With the myriad of leadership books available today, one wonders if anyone can truly comprehend what it takes to be a leader in our fast changing, highly skeptical, postmodern business world. Based on my readings, there are two types of leadership books available.
One type of leadership book is based on the heroic leader, usually highly profiled and often publicized in terms of a monetary track record of success. These books often emphasize the leader’s entrepreneurial qualities, independent spirit, and dogged determination in overcoming personal and professional obstacles. If written right, these books often can inspire the reader. If written in a more self-serving way, these books can often deflate the reader in acknowledging they can never match up to the deeds of the writer.
The other kind of leadership book is more principled-centered than people- centered. This kind of leadership book will focus on universal truths that will help the reader apply these principles in their context. These books, if written right, will provide supportive examples in corporate life of organizations and individuals following these precepts successfully. If written more abstractly, these books will provide more “bumper-sticker” material than boardroom insights.
Of course, there are many books that blur the lines between heroic and principled-centered. Most experts define leadership simply as “influence.” But all of us know that the power of influence can have both positive and negative impact. By this simple definition, Adolf Hitler, Idi Amin, and Saddam Hussein would be considered leaders along with Abraham Lincoln, Lee Iacocca, Jack Welch, and Nelson Mandela. I am not going to fight with this definition of leadership as much as I am going to put a defining marker between good leadership and bad leadership. At the risk of seeming judgmental about this, I am simply being discerning between what is healthy and unhealthy for human beings and their institutions.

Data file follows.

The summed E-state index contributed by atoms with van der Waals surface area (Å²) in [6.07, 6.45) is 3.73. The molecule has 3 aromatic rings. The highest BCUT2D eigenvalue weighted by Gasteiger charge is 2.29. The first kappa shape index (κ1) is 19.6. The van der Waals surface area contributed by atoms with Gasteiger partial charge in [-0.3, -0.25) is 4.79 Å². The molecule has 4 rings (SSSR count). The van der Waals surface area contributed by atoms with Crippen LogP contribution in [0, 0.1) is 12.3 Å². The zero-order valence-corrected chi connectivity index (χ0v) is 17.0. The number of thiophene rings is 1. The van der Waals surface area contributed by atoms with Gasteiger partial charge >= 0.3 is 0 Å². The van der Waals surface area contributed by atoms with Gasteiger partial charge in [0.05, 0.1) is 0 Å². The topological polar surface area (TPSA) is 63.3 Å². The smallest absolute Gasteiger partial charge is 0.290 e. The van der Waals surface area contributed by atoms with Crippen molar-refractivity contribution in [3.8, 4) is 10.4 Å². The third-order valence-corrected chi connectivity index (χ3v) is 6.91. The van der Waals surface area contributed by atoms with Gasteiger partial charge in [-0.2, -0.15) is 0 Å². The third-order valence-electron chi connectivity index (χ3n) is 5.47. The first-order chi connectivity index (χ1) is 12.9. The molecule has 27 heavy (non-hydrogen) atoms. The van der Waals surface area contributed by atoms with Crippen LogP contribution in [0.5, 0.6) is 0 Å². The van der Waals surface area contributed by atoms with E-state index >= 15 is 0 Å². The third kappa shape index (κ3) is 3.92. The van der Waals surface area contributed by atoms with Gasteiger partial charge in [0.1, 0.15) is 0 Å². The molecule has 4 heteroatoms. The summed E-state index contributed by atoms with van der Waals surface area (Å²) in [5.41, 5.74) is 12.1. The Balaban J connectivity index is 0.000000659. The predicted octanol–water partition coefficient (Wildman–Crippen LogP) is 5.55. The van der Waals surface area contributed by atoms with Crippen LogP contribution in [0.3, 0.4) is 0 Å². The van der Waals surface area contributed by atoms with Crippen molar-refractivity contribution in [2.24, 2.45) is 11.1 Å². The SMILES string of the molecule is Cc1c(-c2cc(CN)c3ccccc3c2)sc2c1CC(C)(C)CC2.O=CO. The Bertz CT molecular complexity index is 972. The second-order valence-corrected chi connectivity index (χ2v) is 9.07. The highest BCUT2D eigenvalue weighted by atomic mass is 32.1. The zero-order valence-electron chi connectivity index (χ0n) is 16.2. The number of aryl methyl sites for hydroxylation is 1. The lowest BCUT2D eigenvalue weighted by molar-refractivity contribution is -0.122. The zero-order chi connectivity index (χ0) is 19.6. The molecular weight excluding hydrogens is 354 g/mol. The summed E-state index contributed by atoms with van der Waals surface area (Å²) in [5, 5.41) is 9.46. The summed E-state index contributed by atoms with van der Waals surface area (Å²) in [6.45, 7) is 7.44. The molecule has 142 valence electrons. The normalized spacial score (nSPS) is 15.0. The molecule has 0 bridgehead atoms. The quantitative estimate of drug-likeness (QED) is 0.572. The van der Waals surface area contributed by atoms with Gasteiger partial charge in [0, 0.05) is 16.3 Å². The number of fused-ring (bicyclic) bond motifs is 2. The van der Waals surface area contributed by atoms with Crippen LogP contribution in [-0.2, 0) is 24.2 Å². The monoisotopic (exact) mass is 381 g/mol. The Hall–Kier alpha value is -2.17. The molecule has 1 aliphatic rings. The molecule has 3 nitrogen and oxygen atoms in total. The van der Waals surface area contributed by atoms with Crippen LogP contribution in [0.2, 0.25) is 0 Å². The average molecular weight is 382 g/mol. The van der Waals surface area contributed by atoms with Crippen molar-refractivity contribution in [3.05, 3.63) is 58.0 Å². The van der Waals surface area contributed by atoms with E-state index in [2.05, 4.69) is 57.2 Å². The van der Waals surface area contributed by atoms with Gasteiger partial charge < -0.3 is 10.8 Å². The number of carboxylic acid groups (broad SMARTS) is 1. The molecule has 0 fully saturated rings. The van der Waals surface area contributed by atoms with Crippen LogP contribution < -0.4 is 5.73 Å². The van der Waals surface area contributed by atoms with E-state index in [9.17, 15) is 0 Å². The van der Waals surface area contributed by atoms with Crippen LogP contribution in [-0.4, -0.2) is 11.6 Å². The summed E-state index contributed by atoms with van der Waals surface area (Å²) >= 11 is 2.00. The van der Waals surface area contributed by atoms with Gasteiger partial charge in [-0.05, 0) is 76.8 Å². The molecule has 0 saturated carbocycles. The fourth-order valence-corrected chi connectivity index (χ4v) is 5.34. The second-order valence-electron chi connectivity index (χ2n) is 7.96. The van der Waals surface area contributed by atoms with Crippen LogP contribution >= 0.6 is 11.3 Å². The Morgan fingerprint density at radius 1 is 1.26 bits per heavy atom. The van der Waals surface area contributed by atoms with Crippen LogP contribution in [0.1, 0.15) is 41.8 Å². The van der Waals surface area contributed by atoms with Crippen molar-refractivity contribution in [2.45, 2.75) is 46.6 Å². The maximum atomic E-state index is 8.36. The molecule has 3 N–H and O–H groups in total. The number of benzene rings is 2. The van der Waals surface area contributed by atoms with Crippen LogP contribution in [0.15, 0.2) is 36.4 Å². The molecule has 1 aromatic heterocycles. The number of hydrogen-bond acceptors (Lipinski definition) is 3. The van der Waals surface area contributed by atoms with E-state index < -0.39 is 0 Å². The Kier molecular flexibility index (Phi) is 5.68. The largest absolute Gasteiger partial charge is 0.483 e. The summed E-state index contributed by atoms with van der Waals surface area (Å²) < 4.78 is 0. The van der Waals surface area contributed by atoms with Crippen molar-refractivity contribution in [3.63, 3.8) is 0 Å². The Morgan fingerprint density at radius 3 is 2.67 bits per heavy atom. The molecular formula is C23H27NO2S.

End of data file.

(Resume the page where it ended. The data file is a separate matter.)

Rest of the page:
As one who is committed to Servant Leadership, my defining marker is moral authority. The right kind of leadership is more about moral authority than positional authority. Moral authority, in this context, stands apart from any religious implications.
Let me explain. There is no question that positional authority has tremendous power to influence, but moral authority will have deeper impact and greater longevity with more positive results. If you combine the two, positional authority with moral authority, people will follow you, even at great personal risk.
There are four dimensions to moral authority. First of all, the essence of moral authority is sacrifice. Sacrifice is the willingness to curb one’s self-interest for the sake of others. Secondly, the genius of moral authority is that it inspires us to become part of a cause worthy of our commitment and greater than ourselves. Followers ask this question first, “what is wanted of me?” instead of “what is in it for me?” Thirdly, the energy of moral authority is that the process and results are always inseparable: ends and means are joined at the hip. Finally, the measurement of moral authority is a mutual trust between leader and followers.
Friends, I have just described servant leadership. The reason such great past leaders as Mahatma Gandhi, John R.W. Stott, and Martin Luther King Jr. have large, vibrant followers far beyond their lifetimes is that they had moral authority. Influential current leaders such as Nelson Mandela, Ken Blanchard, Dan Cathy, and Ken Melrose are on course to leave a similar enduring legacy. In essence, all of them are examples of a true Servant Leader. All were imperfect servants who served for the sake of others, sacrificing themselves for something that is greater than themselves, asking the right questions, acting the right way, and creating a trust level that was unsurpassed in traditional forms of leadership.
Moral authority is the power behind servant leadership.